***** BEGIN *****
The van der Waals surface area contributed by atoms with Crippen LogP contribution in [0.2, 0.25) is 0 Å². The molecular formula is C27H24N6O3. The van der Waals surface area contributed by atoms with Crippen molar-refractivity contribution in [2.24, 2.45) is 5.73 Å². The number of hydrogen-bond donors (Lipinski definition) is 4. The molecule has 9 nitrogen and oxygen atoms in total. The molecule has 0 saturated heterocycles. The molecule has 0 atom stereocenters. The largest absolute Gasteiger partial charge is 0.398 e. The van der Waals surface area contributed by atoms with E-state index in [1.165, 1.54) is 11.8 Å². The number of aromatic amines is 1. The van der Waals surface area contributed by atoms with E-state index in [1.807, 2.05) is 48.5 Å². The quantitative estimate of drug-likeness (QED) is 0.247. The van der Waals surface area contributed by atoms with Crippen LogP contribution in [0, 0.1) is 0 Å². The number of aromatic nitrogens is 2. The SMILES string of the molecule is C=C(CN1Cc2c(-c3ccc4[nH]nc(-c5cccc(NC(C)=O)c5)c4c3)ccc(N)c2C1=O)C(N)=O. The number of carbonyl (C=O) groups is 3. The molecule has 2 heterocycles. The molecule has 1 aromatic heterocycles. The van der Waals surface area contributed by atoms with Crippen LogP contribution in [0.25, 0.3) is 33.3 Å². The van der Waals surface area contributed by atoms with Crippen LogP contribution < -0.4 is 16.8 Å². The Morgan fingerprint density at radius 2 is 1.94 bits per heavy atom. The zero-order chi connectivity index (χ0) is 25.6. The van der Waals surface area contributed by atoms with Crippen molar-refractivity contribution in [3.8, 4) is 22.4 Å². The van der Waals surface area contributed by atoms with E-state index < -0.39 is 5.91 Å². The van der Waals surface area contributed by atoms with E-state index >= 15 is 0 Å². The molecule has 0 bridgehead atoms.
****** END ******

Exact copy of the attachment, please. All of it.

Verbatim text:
The van der Waals surface area contributed by atoms with Crippen LogP contribution in [0.2, 0.25) is 0 Å². The molecular formula is C27H24N6O3. The van der Waals surface area contributed by atoms with Crippen molar-refractivity contribution in [2.24, 2.45) is 5.73 Å². The number of hydrogen-bond donors (Lipinski definition) is 4. The molecule has 9 nitrogen and oxygen atoms in total. The molecule has 0 saturated heterocycles. The molecule has 0 atom stereocenters. The largest absolute Gasteiger partial charge is 0.398 e. The van der Waals surface area contributed by atoms with E-state index in [1.165, 1.54) is 11.8 Å². The number of aromatic amines is 1. The van der Waals surface area contributed by atoms with E-state index in [1.807, 2.05) is 48.5 Å². The quantitative estimate of drug-likeness (QED) is 0.247. The van der Waals surface area contributed by atoms with Crippen LogP contribution in [0, 0.1) is 0 Å². The number of aromatic nitrogens is 2. The SMILES string of the molecule is C=C(CN1Cc2c(-c3ccc4[nH]nc(-c5cccc(NC(C)=O)c5)c4c3)ccc(N)c2C1=O)C(N)=O. The number of carbonyl (C=O) groups is 3. The molecule has 2 heterocycles. The molecule has 1 aromatic heterocycles. The van der Waals surface area contributed by atoms with Crippen LogP contribution in [0.25, 0.3) is 33.3 Å². The van der Waals surface area contributed by atoms with Crippen LogP contribution < -0.4 is 16.8 Å². The Morgan fingerprint density at radius 2 is 1.94 bits per heavy atom. The zero-order chi connectivity index (χ0) is 25.6. The van der Waals surface area contributed by atoms with Crippen molar-refractivity contribution in [3.8, 4) is 22.4 Å². The van der Waals surface area contributed by atoms with E-state index < -0.39 is 5.91 Å². The van der Waals surface area contributed by atoms with E-state index >= 15 is 0 Å². The molecule has 0 bridgehead atoms.